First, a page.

COMMENTS: Standing Ovation

Both CBS and NBC brought us television news about television: NBC's In Depth report by Andrea Mitchell concerned controversy; CBS' closer from Hollywood by Bill Whitaker was heartwarming.

Mitchell told us about al-Hurra TV, the Arab-language network funded by the State Department that is "supposed to make friends for America." Yet last December the channel ran an hour long "unchallenged" anti-Israel speech by Sheikh Hassan Nasrullah, the leader of Hezbollah. Then it covered a "rant against the Holocaust" by Mahmoud Ahmadinejad, the President of Iran "without real criticism." Mitchell checked who was in charge: the State Department's head of public diplomacy Karen Hughes told her that al-Hurra is "editorially independent;" the network's manager Kenneth Tomlinson--who is "well-connected politically to Karl Rove"--told Mitchell that his own programming was "inexcusable" but that he was unable to obtain videotape copies of what went on air. Mitchell concluded: "Tomlinson has been forced out. His successor takes over next week."

CBS celebrated its own celebrity, Bob Barker, the host of the gameshow The Price is Right, who is hanging up his microphone after giving away stuff, more than $600m in prizes, since 1972. Whitaker wondered what Barker will miss most. The silver haired host answered with a rhetorical question: "How many 83-year-old men get up every morning knowing that that day they are going to have a standing ovation?"

UPDATE: upon reflection, NBC's Mitchell appears to be jumping to conclusions when she implies that a failure to challenge Sheikh Nasrullah's criticism of Israel is an act of anti-American broadcasting. Israel may be an ally of the United States but its interests and US interests are not identical. Surely Mitchell does not think that it is job of the State Department's Arabic TV network, when covering speeches by regional political leaders, to file a "challenge" any time sentiments are aired that are critical of Israel? If so, its programming would consist of little else.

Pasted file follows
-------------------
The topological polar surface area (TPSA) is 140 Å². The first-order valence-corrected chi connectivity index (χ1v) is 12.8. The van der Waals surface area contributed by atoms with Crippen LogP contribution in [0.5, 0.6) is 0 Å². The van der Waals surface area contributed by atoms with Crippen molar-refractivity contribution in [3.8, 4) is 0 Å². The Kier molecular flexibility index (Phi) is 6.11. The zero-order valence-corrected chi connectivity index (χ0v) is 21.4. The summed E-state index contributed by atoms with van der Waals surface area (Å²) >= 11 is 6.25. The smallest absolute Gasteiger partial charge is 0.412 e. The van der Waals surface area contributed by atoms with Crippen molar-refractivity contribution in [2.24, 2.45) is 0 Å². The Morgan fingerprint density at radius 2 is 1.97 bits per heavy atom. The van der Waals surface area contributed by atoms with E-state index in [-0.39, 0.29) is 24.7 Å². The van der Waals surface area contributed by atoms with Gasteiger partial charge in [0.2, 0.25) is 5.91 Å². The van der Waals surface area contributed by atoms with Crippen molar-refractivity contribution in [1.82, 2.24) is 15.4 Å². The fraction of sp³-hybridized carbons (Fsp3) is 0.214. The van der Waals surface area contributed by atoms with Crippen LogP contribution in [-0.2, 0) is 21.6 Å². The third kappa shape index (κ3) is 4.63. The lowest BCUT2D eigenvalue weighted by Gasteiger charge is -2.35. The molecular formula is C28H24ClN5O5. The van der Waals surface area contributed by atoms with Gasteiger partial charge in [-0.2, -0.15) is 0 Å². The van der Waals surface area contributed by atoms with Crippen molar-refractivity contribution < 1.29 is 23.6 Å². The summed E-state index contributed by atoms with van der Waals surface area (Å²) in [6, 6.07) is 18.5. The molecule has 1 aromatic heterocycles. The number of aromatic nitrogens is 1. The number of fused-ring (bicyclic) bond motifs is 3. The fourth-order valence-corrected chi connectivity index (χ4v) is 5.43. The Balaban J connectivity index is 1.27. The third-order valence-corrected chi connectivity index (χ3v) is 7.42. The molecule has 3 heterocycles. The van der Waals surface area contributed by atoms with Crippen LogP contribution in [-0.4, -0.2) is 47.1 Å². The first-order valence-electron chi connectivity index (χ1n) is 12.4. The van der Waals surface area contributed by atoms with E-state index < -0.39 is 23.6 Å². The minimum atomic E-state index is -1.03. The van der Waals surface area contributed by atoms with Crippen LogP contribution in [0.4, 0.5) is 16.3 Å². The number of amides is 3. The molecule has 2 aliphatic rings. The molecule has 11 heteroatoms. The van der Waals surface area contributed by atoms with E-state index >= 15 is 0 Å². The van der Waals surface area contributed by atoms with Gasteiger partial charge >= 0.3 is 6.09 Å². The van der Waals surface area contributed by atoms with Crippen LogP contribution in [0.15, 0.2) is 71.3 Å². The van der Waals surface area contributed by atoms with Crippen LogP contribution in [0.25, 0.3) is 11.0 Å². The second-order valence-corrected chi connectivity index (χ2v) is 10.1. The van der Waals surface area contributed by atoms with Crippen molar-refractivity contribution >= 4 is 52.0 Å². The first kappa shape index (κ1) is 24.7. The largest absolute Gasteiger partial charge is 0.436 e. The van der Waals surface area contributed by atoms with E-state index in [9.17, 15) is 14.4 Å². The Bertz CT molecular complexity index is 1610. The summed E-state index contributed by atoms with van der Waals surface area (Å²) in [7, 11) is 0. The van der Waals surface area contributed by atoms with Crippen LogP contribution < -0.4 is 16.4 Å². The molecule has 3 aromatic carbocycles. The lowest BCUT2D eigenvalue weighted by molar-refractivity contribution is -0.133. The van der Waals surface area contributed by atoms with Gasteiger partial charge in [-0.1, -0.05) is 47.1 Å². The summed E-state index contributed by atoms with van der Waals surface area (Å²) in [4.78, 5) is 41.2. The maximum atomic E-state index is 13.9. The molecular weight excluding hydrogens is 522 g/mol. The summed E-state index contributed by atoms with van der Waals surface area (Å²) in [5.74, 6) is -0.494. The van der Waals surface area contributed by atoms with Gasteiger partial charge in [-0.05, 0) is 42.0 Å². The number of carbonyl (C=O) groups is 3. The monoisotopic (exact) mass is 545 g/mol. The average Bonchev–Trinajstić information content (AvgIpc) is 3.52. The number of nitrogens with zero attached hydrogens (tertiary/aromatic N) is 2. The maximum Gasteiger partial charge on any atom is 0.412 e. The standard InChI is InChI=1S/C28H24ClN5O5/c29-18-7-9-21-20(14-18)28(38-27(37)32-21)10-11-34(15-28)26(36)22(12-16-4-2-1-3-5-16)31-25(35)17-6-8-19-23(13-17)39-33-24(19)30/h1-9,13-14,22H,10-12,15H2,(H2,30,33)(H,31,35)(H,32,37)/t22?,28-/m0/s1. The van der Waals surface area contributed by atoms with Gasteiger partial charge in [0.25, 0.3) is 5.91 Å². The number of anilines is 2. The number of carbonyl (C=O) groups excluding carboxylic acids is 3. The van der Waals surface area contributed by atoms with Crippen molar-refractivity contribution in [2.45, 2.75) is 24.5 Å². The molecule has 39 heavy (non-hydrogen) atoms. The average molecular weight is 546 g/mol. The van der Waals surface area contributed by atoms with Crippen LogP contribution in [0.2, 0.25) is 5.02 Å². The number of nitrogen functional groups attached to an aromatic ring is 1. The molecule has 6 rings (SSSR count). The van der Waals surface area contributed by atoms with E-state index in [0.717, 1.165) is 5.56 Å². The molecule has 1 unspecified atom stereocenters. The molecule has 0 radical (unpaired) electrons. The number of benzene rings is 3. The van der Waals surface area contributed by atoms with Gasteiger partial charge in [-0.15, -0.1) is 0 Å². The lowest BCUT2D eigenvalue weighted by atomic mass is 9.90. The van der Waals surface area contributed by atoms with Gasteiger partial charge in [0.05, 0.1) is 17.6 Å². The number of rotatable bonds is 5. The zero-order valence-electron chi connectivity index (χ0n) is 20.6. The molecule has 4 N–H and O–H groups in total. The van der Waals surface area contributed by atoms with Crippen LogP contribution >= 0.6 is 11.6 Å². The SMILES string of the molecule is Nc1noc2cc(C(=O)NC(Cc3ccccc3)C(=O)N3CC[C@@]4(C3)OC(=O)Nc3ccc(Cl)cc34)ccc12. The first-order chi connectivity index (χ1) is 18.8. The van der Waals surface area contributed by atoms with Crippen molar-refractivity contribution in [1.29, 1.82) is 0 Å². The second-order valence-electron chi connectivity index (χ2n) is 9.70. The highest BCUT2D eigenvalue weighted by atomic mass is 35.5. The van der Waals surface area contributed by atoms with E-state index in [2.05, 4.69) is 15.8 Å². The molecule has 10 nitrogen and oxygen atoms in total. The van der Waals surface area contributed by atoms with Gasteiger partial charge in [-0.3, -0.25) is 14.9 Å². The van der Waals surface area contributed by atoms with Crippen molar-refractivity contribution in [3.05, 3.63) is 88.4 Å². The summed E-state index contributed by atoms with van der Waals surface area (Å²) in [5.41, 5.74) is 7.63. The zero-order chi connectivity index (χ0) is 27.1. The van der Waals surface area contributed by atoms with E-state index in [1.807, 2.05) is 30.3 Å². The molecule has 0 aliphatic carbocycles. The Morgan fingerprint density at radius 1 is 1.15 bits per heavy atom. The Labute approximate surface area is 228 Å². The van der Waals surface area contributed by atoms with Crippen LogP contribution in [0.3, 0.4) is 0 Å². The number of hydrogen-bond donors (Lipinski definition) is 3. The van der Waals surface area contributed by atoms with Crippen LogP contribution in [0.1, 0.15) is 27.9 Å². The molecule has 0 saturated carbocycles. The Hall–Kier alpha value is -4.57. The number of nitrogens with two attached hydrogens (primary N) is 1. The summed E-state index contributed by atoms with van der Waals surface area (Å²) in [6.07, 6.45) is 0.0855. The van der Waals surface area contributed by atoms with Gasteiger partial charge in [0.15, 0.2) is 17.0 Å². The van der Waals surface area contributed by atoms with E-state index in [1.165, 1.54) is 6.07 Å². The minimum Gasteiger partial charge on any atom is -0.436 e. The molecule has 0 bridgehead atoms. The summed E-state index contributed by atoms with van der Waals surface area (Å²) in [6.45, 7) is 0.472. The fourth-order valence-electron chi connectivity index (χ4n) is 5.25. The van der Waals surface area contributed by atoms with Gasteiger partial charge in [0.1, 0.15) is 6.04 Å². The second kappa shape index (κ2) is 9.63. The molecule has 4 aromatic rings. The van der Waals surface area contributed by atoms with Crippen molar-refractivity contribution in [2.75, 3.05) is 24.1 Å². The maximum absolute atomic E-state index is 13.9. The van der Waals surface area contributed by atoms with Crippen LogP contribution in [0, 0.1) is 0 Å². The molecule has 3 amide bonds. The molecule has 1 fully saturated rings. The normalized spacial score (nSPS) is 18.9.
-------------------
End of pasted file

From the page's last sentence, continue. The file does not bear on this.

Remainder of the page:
FURTHER UPDATE: Matthew Felling (text link) at the CBS blog Public Eye opines on al-Hurra TV. He downplays the controversy surrounding the two individual broadcasts that NBC's Mitchell mentioned--the Hezbollah speech and the Holocaust conference--noting that "insufficiently skeptical" is a "tough characterization to pin down" and that it is the duty of al-Hurra TV to "reflect the sensibilities and culture of its target audience."

Rather than criticizing al-Hurra's editorial content he zeroes in on its management. "Most importantly," he declares, "require that all supervisors of on-air content speak Arabic." If Mitchell's piece on NBC is to be believed, the station's managers cannot obtain videotape of their own programming. If Felling's post is true, some of the station's supervisors cannot understand what is being broadcast. What sort of operation is this that the State Department is running?


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